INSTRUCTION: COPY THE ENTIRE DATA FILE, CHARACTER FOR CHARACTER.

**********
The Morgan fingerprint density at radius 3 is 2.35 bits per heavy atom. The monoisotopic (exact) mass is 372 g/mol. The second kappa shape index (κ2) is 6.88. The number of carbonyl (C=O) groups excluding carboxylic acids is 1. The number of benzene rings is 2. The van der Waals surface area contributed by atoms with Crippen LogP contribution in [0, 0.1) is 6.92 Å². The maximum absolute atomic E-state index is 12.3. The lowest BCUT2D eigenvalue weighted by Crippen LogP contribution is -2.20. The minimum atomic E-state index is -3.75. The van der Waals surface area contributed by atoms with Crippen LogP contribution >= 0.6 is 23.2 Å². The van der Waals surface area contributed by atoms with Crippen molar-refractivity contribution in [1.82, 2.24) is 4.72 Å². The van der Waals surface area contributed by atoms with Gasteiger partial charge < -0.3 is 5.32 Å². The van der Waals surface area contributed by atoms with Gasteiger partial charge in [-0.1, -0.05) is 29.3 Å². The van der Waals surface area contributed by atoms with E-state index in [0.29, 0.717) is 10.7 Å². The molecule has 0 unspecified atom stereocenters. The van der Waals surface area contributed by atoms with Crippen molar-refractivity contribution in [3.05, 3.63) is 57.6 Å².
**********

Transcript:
The Morgan fingerprint density at radius 3 is 2.35 bits per heavy atom. The monoisotopic (exact) mass is 372 g/mol. The second kappa shape index (κ2) is 6.88. The number of carbonyl (C=O) groups excluding carboxylic acids is 1. The number of benzene rings is 2. The van der Waals surface area contributed by atoms with Crippen LogP contribution in [0, 0.1) is 6.92 Å². The maximum absolute atomic E-state index is 12.3. The lowest BCUT2D eigenvalue weighted by Crippen LogP contribution is -2.20. The minimum atomic E-state index is -3.75. The van der Waals surface area contributed by atoms with Crippen LogP contribution >= 0.6 is 23.2 Å². The van der Waals surface area contributed by atoms with Crippen molar-refractivity contribution in [1.82, 2.24) is 4.72 Å². The van der Waals surface area contributed by atoms with Gasteiger partial charge < -0.3 is 5.32 Å². The van der Waals surface area contributed by atoms with Gasteiger partial charge in [-0.1, -0.05) is 29.3 Å². The van der Waals surface area contributed by atoms with E-state index in [0.29, 0.717) is 10.7 Å². The molecule has 0 unspecified atom stereocenters. The van der Waals surface area contributed by atoms with Crippen molar-refractivity contribution in [3.05, 3.63) is 57.6 Å².